Louisville’s dance-funk enterprise VHS or Beta take a huge step forward with the engaging Bring on the Comets. Following the Francophile beats and grooves of 2002’s Le Funk EP, the anything-but-bluegrass band dropped a notch with their full-length, Astralwerks debut, Night on Fire, leaving their now wider sound rather shallow. But they’ve fleshed in that approach, growing beyond Le dance-Funk. While still a mixed bag at times, Bring on the Comets certainly ‘brings’ it.
Unsurprisingly for a dance album, Comets is lead by its two winning singles, the back-to-back “Can’t Believe a Single World” and “Burn It All Down”. “Can’t” displays catchy rhythm and melodies that just completely work, while the no less great “Burn” goes darker, and more pressing. Other pieces follow this path, but early tracks “Love In My Pocket” and “She Says” can feel a little lightweight.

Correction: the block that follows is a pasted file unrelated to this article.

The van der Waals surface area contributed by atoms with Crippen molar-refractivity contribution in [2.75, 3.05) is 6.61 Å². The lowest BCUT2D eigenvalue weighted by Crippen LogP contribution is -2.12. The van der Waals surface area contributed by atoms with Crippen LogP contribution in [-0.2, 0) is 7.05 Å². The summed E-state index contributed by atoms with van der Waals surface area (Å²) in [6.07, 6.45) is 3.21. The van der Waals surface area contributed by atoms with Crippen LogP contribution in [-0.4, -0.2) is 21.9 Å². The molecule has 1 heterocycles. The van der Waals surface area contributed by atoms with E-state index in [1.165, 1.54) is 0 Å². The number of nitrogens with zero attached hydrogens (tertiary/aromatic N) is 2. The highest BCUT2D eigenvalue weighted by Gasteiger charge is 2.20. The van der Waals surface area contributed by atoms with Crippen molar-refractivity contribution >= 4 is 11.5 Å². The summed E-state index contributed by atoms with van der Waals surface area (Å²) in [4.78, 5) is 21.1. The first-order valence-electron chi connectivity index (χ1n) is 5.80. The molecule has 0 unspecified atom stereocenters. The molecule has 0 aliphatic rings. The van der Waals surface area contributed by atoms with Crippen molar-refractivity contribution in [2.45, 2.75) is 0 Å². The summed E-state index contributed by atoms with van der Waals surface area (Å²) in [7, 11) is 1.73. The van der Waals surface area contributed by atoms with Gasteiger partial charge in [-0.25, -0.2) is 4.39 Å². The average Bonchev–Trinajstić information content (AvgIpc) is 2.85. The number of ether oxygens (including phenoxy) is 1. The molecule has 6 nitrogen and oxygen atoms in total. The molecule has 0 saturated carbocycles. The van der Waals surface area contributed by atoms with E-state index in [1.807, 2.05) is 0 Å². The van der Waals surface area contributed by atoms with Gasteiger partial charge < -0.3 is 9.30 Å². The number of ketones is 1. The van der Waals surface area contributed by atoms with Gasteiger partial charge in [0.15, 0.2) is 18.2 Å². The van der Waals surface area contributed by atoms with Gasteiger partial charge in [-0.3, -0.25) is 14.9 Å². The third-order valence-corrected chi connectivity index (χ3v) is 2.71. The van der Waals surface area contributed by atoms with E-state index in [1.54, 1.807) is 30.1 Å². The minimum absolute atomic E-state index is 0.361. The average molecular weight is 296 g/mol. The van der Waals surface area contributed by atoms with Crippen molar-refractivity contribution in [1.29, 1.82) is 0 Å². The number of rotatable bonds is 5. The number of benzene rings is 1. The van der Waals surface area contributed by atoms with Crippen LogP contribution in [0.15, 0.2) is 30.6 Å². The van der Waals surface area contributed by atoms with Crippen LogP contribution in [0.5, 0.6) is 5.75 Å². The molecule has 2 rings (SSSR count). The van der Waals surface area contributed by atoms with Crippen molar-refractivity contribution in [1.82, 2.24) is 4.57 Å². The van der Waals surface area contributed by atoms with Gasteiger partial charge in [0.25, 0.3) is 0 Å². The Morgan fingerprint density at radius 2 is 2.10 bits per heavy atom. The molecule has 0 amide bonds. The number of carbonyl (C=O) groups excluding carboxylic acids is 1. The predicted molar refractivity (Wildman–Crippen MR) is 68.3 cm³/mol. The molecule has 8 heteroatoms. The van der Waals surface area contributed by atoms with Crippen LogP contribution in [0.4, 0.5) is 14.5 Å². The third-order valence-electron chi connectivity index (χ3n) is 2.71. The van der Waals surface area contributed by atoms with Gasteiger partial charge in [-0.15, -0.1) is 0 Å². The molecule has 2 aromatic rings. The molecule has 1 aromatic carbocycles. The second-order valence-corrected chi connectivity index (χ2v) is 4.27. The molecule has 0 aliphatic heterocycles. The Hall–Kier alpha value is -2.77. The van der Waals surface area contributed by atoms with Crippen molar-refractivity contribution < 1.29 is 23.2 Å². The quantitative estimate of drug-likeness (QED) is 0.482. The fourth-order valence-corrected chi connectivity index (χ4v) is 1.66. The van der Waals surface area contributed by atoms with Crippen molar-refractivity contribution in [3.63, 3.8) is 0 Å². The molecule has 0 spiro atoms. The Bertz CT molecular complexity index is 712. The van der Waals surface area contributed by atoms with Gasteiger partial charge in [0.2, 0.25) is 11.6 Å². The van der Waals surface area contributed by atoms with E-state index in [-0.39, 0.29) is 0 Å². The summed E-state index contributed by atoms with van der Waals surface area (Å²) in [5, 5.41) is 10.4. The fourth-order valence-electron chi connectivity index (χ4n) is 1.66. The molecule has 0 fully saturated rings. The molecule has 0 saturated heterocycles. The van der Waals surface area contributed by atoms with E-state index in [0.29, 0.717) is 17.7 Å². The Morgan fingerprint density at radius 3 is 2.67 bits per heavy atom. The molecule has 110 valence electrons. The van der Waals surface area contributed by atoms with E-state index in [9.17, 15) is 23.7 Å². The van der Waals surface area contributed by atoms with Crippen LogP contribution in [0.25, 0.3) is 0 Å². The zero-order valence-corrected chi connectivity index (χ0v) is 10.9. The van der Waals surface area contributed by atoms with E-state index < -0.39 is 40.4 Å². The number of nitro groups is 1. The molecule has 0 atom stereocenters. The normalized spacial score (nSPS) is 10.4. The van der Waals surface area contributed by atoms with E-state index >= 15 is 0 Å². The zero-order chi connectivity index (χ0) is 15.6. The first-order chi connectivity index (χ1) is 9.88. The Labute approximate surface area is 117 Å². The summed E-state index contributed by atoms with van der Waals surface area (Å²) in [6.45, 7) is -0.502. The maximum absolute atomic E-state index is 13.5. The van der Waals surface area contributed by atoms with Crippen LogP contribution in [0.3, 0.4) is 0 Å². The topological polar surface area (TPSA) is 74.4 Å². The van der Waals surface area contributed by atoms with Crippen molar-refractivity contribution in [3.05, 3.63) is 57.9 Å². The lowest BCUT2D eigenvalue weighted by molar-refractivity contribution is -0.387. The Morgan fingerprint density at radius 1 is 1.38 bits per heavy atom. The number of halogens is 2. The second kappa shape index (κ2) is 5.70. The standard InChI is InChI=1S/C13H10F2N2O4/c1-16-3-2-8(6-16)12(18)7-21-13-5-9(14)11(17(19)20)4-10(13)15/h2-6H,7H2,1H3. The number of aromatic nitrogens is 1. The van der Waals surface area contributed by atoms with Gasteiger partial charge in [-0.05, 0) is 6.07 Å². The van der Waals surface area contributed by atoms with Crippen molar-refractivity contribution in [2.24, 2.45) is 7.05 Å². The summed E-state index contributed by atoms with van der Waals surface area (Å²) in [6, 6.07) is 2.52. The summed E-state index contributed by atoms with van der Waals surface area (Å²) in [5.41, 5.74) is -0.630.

But Comets isn’t just a glorified double single, as it also explores a more expansive, epic arena, nowhere better than on the record’s title track. “Bring on the Comets” plays like a great theme song to some classic eighties flick, soaring like Ralph Macchio over Cobra Kai. The soft echoes of the following “Fall Down Lightly” provide a nice counterpoint, but the growing waves of “Take It Or Leave It” are unfortunately weighed down by plodding points in between.
The finishing trio of “We Could Be One”, “Time Stands Still”, and “The Stars Where We Came From” all possess the same flaw, but to varying degrees. The heavy Casiotone dance anthem “One” and ‘hold on’-style dance beat “Time” both feel a touch obvious, the kind of dance music one has heard before, and will hear again. But, while the sad, melancholy “Stars” starts off the same way, the piano love song slowly worms its way into your heart.
Bring on the Comets is not a perfect record, as the standout pieces come with paler copies. And, like most dance albums, some tracks go on a step too long for a listener who isn’t on the dance floor. But it’s light years ahead of Night on Fire, and puts VHS or Beta at the front of today’s indie-dance scene.